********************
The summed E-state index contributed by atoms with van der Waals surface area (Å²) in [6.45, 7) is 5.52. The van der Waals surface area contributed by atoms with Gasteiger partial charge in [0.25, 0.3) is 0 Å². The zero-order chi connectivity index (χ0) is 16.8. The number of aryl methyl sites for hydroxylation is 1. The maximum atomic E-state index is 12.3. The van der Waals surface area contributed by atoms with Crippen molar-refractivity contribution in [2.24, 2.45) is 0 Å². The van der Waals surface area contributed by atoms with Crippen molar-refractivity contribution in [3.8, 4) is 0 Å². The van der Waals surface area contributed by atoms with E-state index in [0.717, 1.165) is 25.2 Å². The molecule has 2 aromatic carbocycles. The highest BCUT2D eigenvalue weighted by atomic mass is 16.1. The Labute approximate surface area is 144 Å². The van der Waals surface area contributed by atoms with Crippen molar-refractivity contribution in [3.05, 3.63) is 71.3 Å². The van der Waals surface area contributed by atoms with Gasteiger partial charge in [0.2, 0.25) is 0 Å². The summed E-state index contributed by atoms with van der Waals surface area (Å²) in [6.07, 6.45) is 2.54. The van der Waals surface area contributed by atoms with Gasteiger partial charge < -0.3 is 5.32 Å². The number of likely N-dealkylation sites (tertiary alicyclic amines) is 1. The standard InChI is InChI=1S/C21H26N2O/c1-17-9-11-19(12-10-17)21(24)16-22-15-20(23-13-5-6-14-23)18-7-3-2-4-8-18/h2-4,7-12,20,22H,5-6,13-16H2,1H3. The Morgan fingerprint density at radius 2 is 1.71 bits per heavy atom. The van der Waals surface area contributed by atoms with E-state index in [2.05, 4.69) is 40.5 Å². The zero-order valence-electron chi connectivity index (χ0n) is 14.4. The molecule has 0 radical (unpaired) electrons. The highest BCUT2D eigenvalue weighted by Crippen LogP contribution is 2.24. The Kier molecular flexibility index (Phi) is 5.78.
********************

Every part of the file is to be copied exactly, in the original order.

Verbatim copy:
The summed E-state index contributed by atoms with van der Waals surface area (Å²) in [6.45, 7) is 5.52. The van der Waals surface area contributed by atoms with Gasteiger partial charge in [0.25, 0.3) is 0 Å². The zero-order chi connectivity index (χ0) is 16.8. The number of aryl methyl sites for hydroxylation is 1. The maximum atomic E-state index is 12.3. The van der Waals surface area contributed by atoms with Crippen molar-refractivity contribution in [2.24, 2.45) is 0 Å². The van der Waals surface area contributed by atoms with Crippen molar-refractivity contribution in [3.8, 4) is 0 Å². The van der Waals surface area contributed by atoms with E-state index in [0.717, 1.165) is 25.2 Å². The molecule has 2 aromatic carbocycles. The highest BCUT2D eigenvalue weighted by atomic mass is 16.1. The Labute approximate surface area is 144 Å². The van der Waals surface area contributed by atoms with Crippen molar-refractivity contribution in [3.05, 3.63) is 71.3 Å². The van der Waals surface area contributed by atoms with Gasteiger partial charge in [0.2, 0.25) is 0 Å². The summed E-state index contributed by atoms with van der Waals surface area (Å²) in [6.07, 6.45) is 2.54. The van der Waals surface area contributed by atoms with Gasteiger partial charge < -0.3 is 5.32 Å². The number of likely N-dealkylation sites (tertiary alicyclic amines) is 1. The standard InChI is InChI=1S/C21H26N2O/c1-17-9-11-19(12-10-17)21(24)16-22-15-20(23-13-5-6-14-23)18-7-3-2-4-8-18/h2-4,7-12,20,22H,5-6,13-16H2,1H3. The Morgan fingerprint density at radius 2 is 1.71 bits per heavy atom. The van der Waals surface area contributed by atoms with E-state index in [2.05, 4.69) is 40.5 Å². The zero-order valence-electron chi connectivity index (χ0n) is 14.4. The molecule has 0 radical (unpaired) electrons. The highest BCUT2D eigenvalue weighted by Crippen LogP contribution is 2.24. The Kier molecular flexibility index (Phi) is 5.78.